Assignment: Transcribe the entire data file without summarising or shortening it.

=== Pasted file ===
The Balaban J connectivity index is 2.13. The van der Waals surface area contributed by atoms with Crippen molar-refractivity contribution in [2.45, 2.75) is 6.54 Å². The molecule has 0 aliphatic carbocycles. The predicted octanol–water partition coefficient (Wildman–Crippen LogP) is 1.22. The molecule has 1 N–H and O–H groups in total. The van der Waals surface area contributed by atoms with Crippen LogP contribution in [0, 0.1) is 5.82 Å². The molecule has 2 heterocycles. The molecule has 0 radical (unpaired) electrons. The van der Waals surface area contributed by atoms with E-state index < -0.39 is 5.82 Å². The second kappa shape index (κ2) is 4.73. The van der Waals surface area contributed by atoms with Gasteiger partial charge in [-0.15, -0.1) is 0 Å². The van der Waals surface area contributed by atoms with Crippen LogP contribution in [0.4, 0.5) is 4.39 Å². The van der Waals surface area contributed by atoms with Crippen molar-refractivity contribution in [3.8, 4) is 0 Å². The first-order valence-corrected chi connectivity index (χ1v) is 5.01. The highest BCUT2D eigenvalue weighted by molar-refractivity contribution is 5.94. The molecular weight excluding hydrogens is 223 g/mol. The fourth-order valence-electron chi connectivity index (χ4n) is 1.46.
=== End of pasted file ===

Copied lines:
The Balaban J connectivity index is 2.13. The van der Waals surface area contributed by atoms with Crippen molar-refractivity contribution in [2.45, 2.75) is 6.54 Å². The molecule has 0 aliphatic carbocycles. The predicted octanol–water partition coefficient (Wildman–Crippen LogP) is 1.22. The molecule has 1 N–H and O–H groups in total. The van der Waals surface area contributed by atoms with Crippen LogP contribution in [0, 0.1) is 5.82 Å². The molecule has 2 heterocycles. The molecule has 0 radical (unpaired) electrons. The van der Waals surface area contributed by atoms with E-state index < -0.39 is 5.82 Å². The second kappa shape index (κ2) is 4.73. The van der Waals surface area contributed by atoms with Gasteiger partial charge in [-0.15, -0.1) is 0 Å². The van der Waals surface area contributed by atoms with Crippen LogP contribution in [0.4, 0.5) is 4.39 Å². The van der Waals surface area contributed by atoms with Crippen molar-refractivity contribution in [3.8, 4) is 0 Å². The first-order valence-corrected chi connectivity index (χ1v) is 5.01. The highest BCUT2D eigenvalue weighted by molar-refractivity contribution is 5.94. The molecular weight excluding hydrogens is 223 g/mol. The fourth-order valence-electron chi connectivity index (χ4n) is 1.46.